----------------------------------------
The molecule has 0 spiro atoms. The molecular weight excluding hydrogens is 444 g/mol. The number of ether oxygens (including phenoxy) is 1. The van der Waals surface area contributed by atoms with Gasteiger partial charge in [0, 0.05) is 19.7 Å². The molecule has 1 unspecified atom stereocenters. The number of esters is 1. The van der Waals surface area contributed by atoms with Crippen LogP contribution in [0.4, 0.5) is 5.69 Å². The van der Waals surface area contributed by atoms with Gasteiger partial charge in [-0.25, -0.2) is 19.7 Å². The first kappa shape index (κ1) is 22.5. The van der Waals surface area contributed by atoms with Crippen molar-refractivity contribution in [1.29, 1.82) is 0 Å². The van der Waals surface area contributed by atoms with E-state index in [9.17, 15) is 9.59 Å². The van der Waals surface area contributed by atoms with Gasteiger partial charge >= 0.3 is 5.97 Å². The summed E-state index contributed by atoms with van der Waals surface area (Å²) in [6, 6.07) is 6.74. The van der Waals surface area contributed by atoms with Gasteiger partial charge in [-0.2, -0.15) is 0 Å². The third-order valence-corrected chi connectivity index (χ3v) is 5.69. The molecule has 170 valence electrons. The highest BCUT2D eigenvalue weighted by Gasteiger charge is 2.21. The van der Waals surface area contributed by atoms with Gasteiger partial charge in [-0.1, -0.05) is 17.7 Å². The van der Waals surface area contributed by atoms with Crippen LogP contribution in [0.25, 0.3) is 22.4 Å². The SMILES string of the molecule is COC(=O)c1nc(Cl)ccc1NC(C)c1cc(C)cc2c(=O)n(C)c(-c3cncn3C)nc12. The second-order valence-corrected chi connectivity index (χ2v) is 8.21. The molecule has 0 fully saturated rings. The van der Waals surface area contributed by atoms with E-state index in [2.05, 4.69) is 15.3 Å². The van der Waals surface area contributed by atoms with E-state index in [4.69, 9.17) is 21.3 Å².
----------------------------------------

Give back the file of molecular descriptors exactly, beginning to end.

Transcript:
The molecule has 0 spiro atoms. The molecular weight excluding hydrogens is 444 g/mol. The number of ether oxygens (including phenoxy) is 1. The van der Waals surface area contributed by atoms with Gasteiger partial charge in [0, 0.05) is 19.7 Å². The molecule has 1 unspecified atom stereocenters. The number of esters is 1. The van der Waals surface area contributed by atoms with Crippen LogP contribution in [0.4, 0.5) is 5.69 Å². The van der Waals surface area contributed by atoms with Gasteiger partial charge in [-0.25, -0.2) is 19.7 Å². The first kappa shape index (κ1) is 22.5. The van der Waals surface area contributed by atoms with Crippen molar-refractivity contribution in [1.29, 1.82) is 0 Å². The van der Waals surface area contributed by atoms with E-state index in [9.17, 15) is 9.59 Å². The van der Waals surface area contributed by atoms with Gasteiger partial charge >= 0.3 is 5.97 Å². The summed E-state index contributed by atoms with van der Waals surface area (Å²) in [6, 6.07) is 6.74. The van der Waals surface area contributed by atoms with Gasteiger partial charge in [-0.2, -0.15) is 0 Å². The third-order valence-corrected chi connectivity index (χ3v) is 5.69. The molecule has 170 valence electrons. The highest BCUT2D eigenvalue weighted by Gasteiger charge is 2.21. The van der Waals surface area contributed by atoms with Gasteiger partial charge in [-0.1, -0.05) is 17.7 Å². The van der Waals surface area contributed by atoms with Crippen LogP contribution in [0.25, 0.3) is 22.4 Å². The SMILES string of the molecule is COC(=O)c1nc(Cl)ccc1NC(C)c1cc(C)cc2c(=O)n(C)c(-c3cncn3C)nc12. The second-order valence-corrected chi connectivity index (χ2v) is 8.21. The molecule has 0 fully saturated rings. The van der Waals surface area contributed by atoms with E-state index in [2.05, 4.69) is 15.3 Å². The van der Waals surface area contributed by atoms with E-state index in [4.69, 9.17) is 21.3 Å².